New chances. New life. New futures.

February 23, 2011

By Kevin Sinclair, Minister to Youth

I’ve seen two things recently on which–I think–God wants me to reflect. These two events represent, on one hand, the paradoxical spectrum of work that we ministers do from time to time.

First off, let me say, have you ever had one of those weeks where you had like three things you HAD to get done, and by Thursday you realize, due to other metaphorical fires that need extinguishing (Tom Ehlers, a firefighter, is one of my all-star youth leaders, so I feel as though I should specify the figurative, imaginary nature of MY fires), you have not done any of those tasks? Yep. That is what I am talking about.

Armed with a cup of coffee and the best intentions, I set out to complete my task: DiscipleNOW logistics, an exhaustive email to Host Homes and Leaders, and Curriculum, Curriculum, Curriculum! In the words of the great poet, Meatloaf…two outta three ain’t bad…right?

As the morning rolled along and I crafted my emails and work, like Michelangelo if he had an Apple Laptop and was writing emails, and I received a distressing email from my beloved former church colleague, now turned city-wide colleague, the always marvelous, Chelsea Wade, who is now doing extraordinary development work over at SEARCH Homeless Service. It was the day of their GED Graduation service, and Erin Conaway was commissioned to offer the invocation. The pianist for the service canceled at the last minute, and they needed not only a keyboardist, but a keyboard itself. Fortunately, the ever-resourceful Thomas Coker had an extra electronic keyboard in his office that he allowed me to take to Chelsea. After dropping off this relic from 1994 of an instrument (Hey, it played notes at least!), I left SEARCH. A hour later, poor, sweet Chelsea discovers that her now back-up keyboardist has canceled, and asks if I can bring my guitar and play a little. Erin and I rush to my house where my trusty guitar, affectionately named Hudson by my friend Chris August, the previous owner, and I see my new accordion. “Hmm, I wonder…” I pick up my accordion and play, without a blemish the first half of pomp and circumstance, and then fumble through a few notes. Surprising as it might seem, I am not so bold and brash to carry an instrument I can barely play (I am getting there, but not quite yet!), to a graduation service and blare out tunes on my accordion (Yet to be named, btw).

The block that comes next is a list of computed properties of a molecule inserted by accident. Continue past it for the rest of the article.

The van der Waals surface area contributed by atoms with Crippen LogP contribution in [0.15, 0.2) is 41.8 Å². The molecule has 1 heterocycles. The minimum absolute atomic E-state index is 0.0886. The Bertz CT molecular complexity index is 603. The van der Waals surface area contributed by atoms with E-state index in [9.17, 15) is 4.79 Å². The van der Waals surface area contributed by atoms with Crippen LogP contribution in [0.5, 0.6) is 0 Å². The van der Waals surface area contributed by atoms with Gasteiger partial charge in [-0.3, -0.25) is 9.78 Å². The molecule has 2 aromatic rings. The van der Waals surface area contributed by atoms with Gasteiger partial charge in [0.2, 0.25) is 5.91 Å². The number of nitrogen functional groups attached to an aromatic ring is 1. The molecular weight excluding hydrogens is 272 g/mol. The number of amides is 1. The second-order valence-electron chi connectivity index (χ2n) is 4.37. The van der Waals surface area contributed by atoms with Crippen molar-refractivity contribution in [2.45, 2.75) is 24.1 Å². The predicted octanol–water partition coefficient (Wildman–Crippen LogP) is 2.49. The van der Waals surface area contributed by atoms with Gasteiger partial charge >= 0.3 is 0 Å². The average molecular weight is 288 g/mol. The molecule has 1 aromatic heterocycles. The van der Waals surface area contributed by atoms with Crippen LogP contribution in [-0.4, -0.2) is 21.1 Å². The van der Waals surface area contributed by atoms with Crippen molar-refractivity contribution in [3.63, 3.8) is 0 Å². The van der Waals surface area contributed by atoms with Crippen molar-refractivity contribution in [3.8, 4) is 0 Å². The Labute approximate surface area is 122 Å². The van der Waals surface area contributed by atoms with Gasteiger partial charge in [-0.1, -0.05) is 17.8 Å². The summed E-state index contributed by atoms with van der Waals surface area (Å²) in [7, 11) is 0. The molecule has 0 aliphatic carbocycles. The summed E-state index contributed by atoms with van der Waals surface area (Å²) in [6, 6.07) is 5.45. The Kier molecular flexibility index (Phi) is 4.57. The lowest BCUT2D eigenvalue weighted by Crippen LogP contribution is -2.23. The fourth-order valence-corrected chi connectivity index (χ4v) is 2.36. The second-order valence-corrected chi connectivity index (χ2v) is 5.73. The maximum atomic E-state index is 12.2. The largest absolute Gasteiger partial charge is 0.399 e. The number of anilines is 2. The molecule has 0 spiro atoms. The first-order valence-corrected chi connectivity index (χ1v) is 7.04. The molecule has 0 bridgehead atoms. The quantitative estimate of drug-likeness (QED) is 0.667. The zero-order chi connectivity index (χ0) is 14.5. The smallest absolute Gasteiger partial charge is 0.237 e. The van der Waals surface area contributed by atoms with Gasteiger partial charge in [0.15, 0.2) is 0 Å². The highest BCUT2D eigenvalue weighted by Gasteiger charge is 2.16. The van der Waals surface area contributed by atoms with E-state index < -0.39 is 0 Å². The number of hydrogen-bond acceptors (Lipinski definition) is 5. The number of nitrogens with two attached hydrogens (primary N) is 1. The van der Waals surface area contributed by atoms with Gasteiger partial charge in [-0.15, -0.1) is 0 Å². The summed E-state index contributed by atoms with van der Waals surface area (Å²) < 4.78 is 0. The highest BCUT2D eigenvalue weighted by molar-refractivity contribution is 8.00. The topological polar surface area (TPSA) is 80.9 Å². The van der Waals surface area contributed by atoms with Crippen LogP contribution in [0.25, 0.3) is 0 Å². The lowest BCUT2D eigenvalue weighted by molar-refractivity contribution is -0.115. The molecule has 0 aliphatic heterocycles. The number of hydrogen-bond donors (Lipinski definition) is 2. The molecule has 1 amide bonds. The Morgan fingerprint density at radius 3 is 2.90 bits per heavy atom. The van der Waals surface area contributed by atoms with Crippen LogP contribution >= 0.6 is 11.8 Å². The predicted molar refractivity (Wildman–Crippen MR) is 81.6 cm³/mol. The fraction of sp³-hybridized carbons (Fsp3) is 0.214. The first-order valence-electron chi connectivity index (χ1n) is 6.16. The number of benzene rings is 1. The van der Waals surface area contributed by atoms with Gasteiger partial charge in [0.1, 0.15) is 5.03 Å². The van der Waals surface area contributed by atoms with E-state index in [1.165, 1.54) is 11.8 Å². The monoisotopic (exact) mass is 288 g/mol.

We arrive to the service, and in walk the graduates. Two young men enter from the back wearing green graduation robes and hats, followed by many others who are being promoted to the next level within the program. As the teachers and also Mike Feinberg who started KIPP and Yes Prep (If you don’t know what these are, google them) rose to spoke, a sense of affirmation and pride swelled in the room. I can’t speak for everyone else in the room, but the dining area at SEARCH, for that moment at least, became holy ground…a place of second, third, fourth, possibly even seventy times seven chances…a place of resurrection and salvation. One woman rose to tell her story, a story of abuse, addiction, failure, and ultimately victory and redemption. She ended by saying, as simply as I have ever heard, yet more profoundly than all my seminary classes combine, “When I was going through recovery, my sponsor always said, ‘I know it’s hard, but with God all things are possible.'”